The United Kingdom's House of Commons’ Environmental Audit Committee has brought out a report which shows that the way we make, use and throw away our clothes is unsustainable. According to the report, textile production contributes more to climate change than international aviation and shipping combined, consumes lake-sized volumes of fresh water and creates chemical and plastic pollution.
Synthetic fibres are being found in the deep sea, in Arctic sea ice, in fish and shellfish. It also mentions how the biggest retailers have ‘chased the cheap needle around the planet’, commissioning production in countries with low pay, little trade union representation and weak environmental protection. In many countries, poverty pay and conditions are standard for garment workers, most of whom are women.
The report has also raised concern about the use of child labour, prison labour, forced labour and bonded labour in factories and the garment supply chain.
As per the report, fashion is a big business in the UK. “We buy more clothes per person in the UK than any other country in Europe. The fashion industry was worth £32 billion to the UK economy in 2017. This was an increase of 5.4% on 2016; a growth rate 1.6% higher than the rest of the economy” the report said.
The industry employs 890,000 people in the UK in retail, manufacturing, brands and fashion design businesses. According to consultants McKinsey the global apparel, fashion and luxury industry outperformed all other market indexes in profitability between 2003 - 2013 ‘outstripping even high-growth sectors like technology and telecommunications.’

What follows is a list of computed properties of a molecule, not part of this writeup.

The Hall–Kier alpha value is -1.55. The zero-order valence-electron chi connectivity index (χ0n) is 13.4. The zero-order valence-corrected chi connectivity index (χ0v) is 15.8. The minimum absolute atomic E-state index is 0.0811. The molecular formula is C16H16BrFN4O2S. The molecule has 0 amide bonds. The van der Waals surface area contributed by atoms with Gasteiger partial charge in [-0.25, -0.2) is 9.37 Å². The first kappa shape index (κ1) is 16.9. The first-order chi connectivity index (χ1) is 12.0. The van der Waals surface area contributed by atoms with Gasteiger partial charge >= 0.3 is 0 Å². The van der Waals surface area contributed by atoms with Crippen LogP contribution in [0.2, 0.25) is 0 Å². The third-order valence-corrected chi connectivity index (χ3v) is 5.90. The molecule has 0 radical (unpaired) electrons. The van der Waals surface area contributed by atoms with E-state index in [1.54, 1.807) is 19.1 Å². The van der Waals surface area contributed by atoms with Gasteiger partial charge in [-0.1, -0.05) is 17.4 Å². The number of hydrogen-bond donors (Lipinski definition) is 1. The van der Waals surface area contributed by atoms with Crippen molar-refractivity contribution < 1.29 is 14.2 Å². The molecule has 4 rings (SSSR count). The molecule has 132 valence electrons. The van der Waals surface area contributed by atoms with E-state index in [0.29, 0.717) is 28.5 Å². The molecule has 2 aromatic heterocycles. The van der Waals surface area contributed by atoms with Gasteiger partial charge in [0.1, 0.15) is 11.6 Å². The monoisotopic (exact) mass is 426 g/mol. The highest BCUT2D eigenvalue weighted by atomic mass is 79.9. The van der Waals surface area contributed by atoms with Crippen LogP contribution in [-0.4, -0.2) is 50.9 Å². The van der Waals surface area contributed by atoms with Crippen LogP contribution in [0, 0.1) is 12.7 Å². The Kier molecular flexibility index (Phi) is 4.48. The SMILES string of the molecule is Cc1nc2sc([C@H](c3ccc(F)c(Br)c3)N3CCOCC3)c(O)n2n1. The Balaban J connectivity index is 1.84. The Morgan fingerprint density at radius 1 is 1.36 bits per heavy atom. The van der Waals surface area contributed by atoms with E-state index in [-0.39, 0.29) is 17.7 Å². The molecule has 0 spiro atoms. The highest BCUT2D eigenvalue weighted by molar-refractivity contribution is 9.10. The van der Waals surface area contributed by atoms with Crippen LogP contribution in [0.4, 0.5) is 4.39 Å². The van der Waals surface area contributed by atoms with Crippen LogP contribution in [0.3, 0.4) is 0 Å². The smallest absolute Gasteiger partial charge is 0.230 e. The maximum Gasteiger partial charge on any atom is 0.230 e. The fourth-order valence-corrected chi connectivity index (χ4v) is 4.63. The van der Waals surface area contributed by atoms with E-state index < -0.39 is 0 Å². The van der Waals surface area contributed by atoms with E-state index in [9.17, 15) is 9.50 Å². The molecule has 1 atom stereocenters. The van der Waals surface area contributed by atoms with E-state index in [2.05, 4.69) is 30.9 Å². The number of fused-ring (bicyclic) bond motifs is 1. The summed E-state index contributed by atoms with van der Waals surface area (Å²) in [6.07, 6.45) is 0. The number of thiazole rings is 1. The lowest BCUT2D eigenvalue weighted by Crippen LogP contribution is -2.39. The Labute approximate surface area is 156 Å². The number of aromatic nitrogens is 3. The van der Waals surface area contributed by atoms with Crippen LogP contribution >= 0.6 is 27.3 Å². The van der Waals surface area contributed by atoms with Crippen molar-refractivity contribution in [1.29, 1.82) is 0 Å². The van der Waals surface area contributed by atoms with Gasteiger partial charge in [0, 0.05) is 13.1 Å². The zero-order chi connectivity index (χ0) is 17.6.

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The garment industry is reportedly the world’s third biggest manufacturing industry after automotive and technology industries. While the report states that our consumption creates jobs and growth in developing nations, it also leaves them with the bulk of environmental and social costs. “Eco Age warned that competition between countries for inward investment was driving a race to the bottom in terms of standards: Countries have to compete against each other for inward investment and production in their jurisdiction. Because of this competition for lower wages and standards they are unable to raise their minimum wage to a level that provides for a decent life, that is, a living wage. There is a race to the bottom in terms of wages and environmental standards.”
“Fast Fashion” Encouraging Over-Consumption
Fast Fashion business model, a term used to describe a new accelerated fashion business model that has evolved since the 1980s, involves increased numbers of new fashion collections every year, quick turnarounds and often lower prices. However, concerns were raised throughout the inquiry that the current ‘fast fashion’ business model is encouraging over-consumption and generating excessive waste.
The report noted, “Many of our witnesses criticised the fast fashion business model for driving overconsumption, the production of clothes so cheap they are being treated disposably, and excessive waste. Stella Claxton from the Clothing Sustainability Research Group at Nottingham Trent University said that the value of much fast fashion clothing was low, not only in financial (terms) but also in emotional terms.”